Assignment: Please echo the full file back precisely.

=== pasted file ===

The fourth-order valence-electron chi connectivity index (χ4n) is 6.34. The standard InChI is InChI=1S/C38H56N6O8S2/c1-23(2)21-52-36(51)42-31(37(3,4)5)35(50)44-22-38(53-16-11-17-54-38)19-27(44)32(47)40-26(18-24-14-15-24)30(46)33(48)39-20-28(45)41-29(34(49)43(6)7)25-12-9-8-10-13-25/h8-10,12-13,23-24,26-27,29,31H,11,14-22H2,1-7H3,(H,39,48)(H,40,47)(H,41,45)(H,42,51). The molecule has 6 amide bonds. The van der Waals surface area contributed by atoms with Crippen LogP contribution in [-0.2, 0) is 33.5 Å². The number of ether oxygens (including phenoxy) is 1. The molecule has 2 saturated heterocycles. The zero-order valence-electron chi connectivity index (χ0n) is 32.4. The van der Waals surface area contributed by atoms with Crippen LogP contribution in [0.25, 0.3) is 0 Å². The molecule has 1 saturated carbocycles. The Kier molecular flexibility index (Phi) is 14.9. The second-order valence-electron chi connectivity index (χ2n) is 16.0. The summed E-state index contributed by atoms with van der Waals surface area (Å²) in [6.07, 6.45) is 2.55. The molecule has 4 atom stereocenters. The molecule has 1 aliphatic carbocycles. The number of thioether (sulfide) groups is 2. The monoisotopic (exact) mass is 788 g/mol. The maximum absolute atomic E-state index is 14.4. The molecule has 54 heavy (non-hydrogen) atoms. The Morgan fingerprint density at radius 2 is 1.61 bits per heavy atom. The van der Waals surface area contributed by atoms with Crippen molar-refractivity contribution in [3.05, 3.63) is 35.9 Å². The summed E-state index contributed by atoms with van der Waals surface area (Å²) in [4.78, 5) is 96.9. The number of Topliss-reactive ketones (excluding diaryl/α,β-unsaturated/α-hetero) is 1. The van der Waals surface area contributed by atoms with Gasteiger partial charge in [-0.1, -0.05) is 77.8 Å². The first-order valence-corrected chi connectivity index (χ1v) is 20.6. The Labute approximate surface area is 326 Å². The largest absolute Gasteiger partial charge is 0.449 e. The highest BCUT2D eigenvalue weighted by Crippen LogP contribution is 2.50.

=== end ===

The fourth-order valence-electron chi connectivity index (χ4n) is 6.34. The standard InChI is InChI=1S/C38H56N6O8S2/c1-23(2)21-52-36(51)42-31(37(3,4)5)35(50)44-22-38(53-16-11-17-54-38)19-27(44)32(47)40-26(18-24-14-15-24)30(46)33(48)39-20-28(45)41-29(34(49)43(6)7)25-12-9-8-10-13-25/h8-10,12-13,23-24,26-27,29,31H,11,14-22H2,1-7H3,(H,39,48)(H,40,47)(H,41,45)(H,42,51). The molecule has 6 amide bonds. The van der Waals surface area contributed by atoms with Crippen LogP contribution in [-0.2, 0) is 33.5 Å². The number of ether oxygens (including phenoxy) is 1. The molecule has 2 saturated heterocycles. The zero-order valence-electron chi connectivity index (χ0n) is 32.4. The van der Waals surface area contributed by atoms with Crippen LogP contribution in [0.25, 0.3) is 0 Å². The molecule has 1 saturated carbocycles. The Kier molecular flexibility index (Phi) is 14.9. The second-order valence-electron chi connectivity index (χ2n) is 16.0. The summed E-state index contributed by atoms with van der Waals surface area (Å²) in [6.07, 6.45) is 2.55. The molecule has 4 atom stereocenters. The molecule has 1 aliphatic carbocycles. The number of thioether (sulfide) groups is 2. The monoisotopic (exact) mass is 788 g/mol. The maximum absolute atomic E-state index is 14.4. The molecule has 54 heavy (non-hydrogen) atoms. The Morgan fingerprint density at radius 2 is 1.61 bits per heavy atom. The van der Waals surface area contributed by atoms with Crippen molar-refractivity contribution in [3.05, 3.63) is 35.9 Å². The summed E-state index contributed by atoms with van der Waals surface area (Å²) in [4.78, 5) is 96.9. The number of Topliss-reactive ketones (excluding diaryl/α,β-unsaturated/α-hetero) is 1. The van der Waals surface area contributed by atoms with Gasteiger partial charge in [-0.1, -0.05) is 77.8 Å². The first-order valence-corrected chi connectivity index (χ1v) is 20.6. The Labute approximate surface area is 326 Å². The largest absolute Gasteiger partial charge is 0.449 e. The highest BCUT2D eigenvalue weighted by Crippen LogP contribution is 2.50.